ALL NEWS

Pres. Trump says he wants stronger gun checks but gives little details

Aug 5, 2019, 8:52 AM | Updated: 11:59 am
mass shooting mental illness el paso dayton...
President Donald Trump speaks about the mass shootings in El Paso, Texas and Dayton, Ohio, in the Diplomatic Reception Room of the White House, Monday, Aug. 5, 2019, in Washington. (AP Photo/Evan Vucci)
(AP Photo/Evan Vucci)
WASHINGTON (AP) — President Donald Trump on Monday condemned weekend shootings in Texas and Ohio as “barbaric” attacks and crimes “against all humanity” as he called for bipartisan cooperation to strengthen the nation’s gun laws.

Mr. Trump said he wants legislation providing “strong background checks” for gun users, but he provided scant details and has reneged on previous promises after mass shootings.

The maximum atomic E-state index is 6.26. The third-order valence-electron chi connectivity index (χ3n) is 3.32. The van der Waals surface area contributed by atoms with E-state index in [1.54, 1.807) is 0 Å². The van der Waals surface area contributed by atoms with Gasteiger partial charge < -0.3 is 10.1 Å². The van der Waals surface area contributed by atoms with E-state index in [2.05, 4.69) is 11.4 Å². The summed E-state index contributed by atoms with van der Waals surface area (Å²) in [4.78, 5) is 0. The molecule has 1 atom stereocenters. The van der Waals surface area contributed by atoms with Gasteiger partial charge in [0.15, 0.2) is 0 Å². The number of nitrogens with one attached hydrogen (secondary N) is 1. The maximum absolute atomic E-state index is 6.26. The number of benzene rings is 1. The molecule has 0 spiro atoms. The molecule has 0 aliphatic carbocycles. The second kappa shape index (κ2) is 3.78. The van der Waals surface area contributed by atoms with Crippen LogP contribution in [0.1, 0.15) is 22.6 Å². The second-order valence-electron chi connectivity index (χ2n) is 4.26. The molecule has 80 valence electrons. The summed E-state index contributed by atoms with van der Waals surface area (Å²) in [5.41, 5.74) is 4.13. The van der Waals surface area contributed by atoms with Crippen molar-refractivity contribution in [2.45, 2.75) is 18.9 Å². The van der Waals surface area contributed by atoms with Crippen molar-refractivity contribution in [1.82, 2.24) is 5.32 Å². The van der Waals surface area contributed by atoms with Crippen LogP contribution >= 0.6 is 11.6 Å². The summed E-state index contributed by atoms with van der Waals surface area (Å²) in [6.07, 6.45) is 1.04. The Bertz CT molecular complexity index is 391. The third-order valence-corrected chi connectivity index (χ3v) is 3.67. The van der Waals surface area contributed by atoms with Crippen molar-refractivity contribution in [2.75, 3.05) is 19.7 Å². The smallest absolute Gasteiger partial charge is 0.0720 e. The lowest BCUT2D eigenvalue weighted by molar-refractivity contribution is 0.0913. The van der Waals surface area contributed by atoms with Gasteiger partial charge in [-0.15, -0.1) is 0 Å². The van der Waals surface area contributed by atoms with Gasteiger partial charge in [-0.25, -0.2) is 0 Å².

“We vow to act with urgent resolve,” the president said Monday.

Mr. Trump spoke Monday from the White House about shootings that left 29 dead and dozens wounded. He suggested early on Twitter that a background check bill could be paired with his long-sought effort to toughen the nation’s immigration system.

But he didn’t say how or why he was connecting the issues. Both shooting suspects were U.S. citizens, and federal officials are investigating anti-immigrant bias as a potential motive for the El Paso, Texas, massacre.

“In one voice, our nation must condemn racism, bigotry and white supremacy,” he said, adding that he had directed the FBI to examine steps to identify and address domestic terrorism. “These sinister ideologies must be defeated. Hate has no place in America,” he said.

The president has frequently sought to tie his immigration priorities — a border wall and transforming the legal immigration system to one that prioritizes merit over familial ties — to legislation around which he perceives momentum to be building.

Over the weekend, Mr. Trump tried to assure Americans he was dealing with the problem and defended his administration in light of criticism following the latest in a string of mass shootings.